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SEC case against SAC's Cohen stayed by judge

Reuters with CNBC.com
Thursday, 8 Aug 2013 | 4:02 PM ET
Scott Eells | Bloomberg | Getty Images

Steven A. Cohen got a reprieve on Thursday, albeit a small and temporary one, when an administrative law judge approved a request to stay a case brought by securities regulators, who have accused the billionaire hedge fund manager of failing to supervise two of his employees.

Chief Administrative Law Judge Brenda P. Murray granted a stay of the U.S. Securities and Exchange Commission's administrative proceeding against the SAC Capital Advisors founder in an order filed on Thursday.

Federal prosecutors in New York had requested the stay until after criminal cases against the two one-time employees and the $14 billion hedge fund were resolved.

Murray simultaneously denied a request filed by Cohen's lawyers asking that the SEC turn over to Cohen's team the documents related to the case even if it were put on hold in favor of the criminal proceedings.

A spokeswoman for the SEC declined to comment. A spokesman for SAC capital declined to comment. A spokeswoman for Manhattan U.S. Attorney Preet Bharara also declined to comment.

SEC vs. SAC's Cohen latest
CNBC's Kate Kelly reports a judge has approved motion to stay civil proceedings against Steven Cohen. SAC's Cohen was charged with failure to supervise his employees as they engaged in what was described as securities fraud.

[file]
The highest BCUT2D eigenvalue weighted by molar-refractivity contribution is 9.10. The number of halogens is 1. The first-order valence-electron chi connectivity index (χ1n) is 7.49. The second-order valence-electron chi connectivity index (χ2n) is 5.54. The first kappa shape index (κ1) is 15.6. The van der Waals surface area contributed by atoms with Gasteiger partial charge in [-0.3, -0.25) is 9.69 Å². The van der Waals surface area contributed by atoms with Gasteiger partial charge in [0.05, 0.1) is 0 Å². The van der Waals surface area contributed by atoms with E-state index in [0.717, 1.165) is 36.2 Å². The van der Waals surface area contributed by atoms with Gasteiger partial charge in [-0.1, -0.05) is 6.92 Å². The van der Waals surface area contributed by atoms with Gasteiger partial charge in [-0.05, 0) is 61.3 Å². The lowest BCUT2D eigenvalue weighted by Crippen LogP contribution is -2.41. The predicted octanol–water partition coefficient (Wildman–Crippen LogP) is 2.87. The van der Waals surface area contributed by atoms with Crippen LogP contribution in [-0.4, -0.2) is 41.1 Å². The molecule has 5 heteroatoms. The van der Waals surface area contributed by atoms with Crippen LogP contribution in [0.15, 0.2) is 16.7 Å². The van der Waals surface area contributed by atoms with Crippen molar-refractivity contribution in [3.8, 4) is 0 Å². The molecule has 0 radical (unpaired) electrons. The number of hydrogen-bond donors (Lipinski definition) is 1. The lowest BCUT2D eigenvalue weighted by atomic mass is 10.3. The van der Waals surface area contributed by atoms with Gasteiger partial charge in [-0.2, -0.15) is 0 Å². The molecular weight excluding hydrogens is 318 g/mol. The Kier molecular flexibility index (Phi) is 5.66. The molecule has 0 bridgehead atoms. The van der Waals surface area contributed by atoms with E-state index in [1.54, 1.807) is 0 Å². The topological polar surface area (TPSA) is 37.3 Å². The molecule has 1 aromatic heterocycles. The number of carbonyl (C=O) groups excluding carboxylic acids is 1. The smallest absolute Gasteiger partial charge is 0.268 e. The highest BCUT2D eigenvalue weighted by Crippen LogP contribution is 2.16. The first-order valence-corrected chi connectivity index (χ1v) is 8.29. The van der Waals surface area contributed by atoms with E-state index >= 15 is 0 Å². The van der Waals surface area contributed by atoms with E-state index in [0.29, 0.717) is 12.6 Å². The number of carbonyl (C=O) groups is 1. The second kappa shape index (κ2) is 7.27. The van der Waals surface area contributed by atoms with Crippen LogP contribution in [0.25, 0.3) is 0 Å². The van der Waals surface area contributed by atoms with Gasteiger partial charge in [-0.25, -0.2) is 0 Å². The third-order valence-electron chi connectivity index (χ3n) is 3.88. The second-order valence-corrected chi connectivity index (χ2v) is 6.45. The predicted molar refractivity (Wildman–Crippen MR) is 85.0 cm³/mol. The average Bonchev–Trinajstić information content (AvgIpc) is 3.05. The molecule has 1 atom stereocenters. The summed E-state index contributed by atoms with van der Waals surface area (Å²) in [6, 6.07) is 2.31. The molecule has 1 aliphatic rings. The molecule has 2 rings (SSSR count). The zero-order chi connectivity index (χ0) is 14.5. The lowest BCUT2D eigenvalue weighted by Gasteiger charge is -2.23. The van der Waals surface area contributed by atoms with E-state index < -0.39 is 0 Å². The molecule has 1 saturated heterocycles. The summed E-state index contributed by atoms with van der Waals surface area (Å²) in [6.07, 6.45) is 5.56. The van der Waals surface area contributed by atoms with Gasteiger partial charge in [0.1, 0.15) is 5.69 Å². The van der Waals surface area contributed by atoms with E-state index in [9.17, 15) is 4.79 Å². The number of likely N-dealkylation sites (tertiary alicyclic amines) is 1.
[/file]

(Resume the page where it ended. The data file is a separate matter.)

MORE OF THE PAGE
The SEC filed charges against Cohen, 57, on July 19, claiming he failed to supervise former SAC portfolio manager Mathew Martoma and SAC executive Michael Steinberg, both of whom face criminal and civil insider trading charges.

The SEC is seeking to bar Cohen from the financial industry and from managing other people's money.

Less than a week later, Cohen's firm SAC Capital was indicted by the Justice Department on criminal insider trading charges. Cohen was not named in the indictment. The hedge fund has since pleaded not guilty, although at least two SAC portfolio managers have pleaded guilty individually.

In all, 10 one-time SAC employees have been charged or implicated in insider trading.

Often when the SEC and federal prosecutors bring related charges against defendants, the SEC delays its proceedings to make way for criminal charges to move forward.

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